Greetings, and a belated Happy New Year from the sustainability crew here at New Belgium. As 2013 came to a close, we found ourselves toying with an idea we never dreamed that we’d seriously entertain… making a new year’s resolution to lose some weight. Cliché, right? In all seriousness, minimizing our environmental impact is a resolution that we are always working toward, and slimming down our packaging is one piece of that puzzle. So starting right now, we’re going to forego dessert (except for a nice glass of Le Terroir) and commit to losing a few tons in 2014.
First off, we’re looking at dropping some weight from our 24-packs of bottles by doing away with the packages’ paperboard dividers. We’ve been steadily engineering dividers out of our various bottled beer packages over the past few years, having already removed them from our 12-packs, folly packs, and 22-oz 12-packs. By removing dividers from those packages, we are seeing an annual savings of roughly 417 tons of material and an estimated $720,000 based on 2013 production.
If you laid all of those dividers that we did not have to use in 2013 end to end, you could make a line all the way from the brewery’s doors in Fort Collins to Russia (or Brazil or Iceland, depending upon which direction you head). You read that right ... Russia. The 24-pack revamp is the final paperboard divider project on the docket, and will remove an additional estimated 41 tons of material from our packaging in 2014.
A second new year’s resolution in the packaging world is to further refine our packaging reduction goals. As the saying goes, you can’t manage what you don’t measure, and we are working hard to assess all materials in our supply chain and set appropriate goals to benchmark our progress. A supply chain is a complex organism and many factors must be weighed in to our decision-making as we strive to reduce our footprint – from product attributes (like recycled content, weight and durability) to vendor sustainability practices (social responsibility, material shipping and sourcing, etc.) to full life-cycle analysis.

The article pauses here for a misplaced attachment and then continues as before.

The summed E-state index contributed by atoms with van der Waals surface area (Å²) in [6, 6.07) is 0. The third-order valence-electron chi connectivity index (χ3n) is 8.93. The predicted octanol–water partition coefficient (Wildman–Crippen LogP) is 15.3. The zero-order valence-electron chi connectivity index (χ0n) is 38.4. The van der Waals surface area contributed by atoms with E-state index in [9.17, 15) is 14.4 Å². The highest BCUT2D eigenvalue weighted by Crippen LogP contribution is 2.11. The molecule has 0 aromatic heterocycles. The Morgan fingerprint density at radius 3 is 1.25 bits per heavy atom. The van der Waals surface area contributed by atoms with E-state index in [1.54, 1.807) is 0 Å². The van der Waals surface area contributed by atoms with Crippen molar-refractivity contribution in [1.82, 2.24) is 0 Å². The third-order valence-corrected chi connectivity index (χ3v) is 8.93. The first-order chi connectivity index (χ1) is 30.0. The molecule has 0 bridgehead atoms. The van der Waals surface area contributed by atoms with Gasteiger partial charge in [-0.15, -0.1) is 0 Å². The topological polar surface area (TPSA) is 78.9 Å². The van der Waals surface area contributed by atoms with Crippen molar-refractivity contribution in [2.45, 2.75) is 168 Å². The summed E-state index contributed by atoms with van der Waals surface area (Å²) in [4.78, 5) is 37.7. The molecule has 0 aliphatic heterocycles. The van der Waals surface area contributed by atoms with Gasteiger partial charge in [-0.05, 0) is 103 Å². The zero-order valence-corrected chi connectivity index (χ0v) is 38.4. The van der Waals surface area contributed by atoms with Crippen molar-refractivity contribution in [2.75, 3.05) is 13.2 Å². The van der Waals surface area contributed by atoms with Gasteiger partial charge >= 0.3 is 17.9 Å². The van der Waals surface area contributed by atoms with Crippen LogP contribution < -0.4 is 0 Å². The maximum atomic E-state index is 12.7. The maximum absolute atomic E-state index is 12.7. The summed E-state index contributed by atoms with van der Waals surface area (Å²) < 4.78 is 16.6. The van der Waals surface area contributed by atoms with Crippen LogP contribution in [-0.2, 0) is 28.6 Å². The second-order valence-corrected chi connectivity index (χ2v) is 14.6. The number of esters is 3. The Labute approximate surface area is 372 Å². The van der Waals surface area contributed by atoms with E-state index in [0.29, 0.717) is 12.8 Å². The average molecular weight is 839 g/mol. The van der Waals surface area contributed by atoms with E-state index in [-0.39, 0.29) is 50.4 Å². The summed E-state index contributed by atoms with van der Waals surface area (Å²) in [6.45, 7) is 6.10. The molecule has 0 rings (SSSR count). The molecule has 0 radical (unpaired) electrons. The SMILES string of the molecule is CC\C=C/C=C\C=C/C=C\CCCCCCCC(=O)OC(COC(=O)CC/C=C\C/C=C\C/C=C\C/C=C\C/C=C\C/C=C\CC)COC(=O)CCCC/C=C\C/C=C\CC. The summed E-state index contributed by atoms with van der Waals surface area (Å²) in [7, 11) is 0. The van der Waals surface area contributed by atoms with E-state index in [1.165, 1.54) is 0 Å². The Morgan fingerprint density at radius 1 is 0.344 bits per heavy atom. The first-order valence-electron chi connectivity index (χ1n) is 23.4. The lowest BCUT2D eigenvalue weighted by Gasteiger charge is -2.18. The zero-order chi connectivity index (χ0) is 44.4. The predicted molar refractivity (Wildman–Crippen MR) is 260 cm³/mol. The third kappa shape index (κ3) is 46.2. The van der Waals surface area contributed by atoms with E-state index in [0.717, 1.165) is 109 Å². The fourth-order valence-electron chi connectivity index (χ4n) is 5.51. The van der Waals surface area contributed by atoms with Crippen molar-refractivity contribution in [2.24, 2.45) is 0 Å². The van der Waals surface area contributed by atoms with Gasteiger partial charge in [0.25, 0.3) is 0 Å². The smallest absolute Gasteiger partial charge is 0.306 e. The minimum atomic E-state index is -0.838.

Speaking of product life-cycle, we are believers in the concept of Extended Producer Responsibility, which argues that the manufacturer of a product should be responsible for its end of life, including designing for recyclability and supporting policy which increases recycling rates. In fact, New Belgium’s very own Katie Wallace recently joined the board of directors at Recycling Reinvented, an organization which is championing efforts toward increased packaging recycling rates in the U.S.
Stay tuned for more progress on our efforts toward packaging sustainability, and be on the lookout for our updated packaging reduction goals which we'll be posting on our packaging page soon. We know that transparency and honesty are important characteristics in any authentic sustainability conversation, and we love having this opportunity to share our journey with you. Three cheers for kicking this joyous New Year off on the right foot!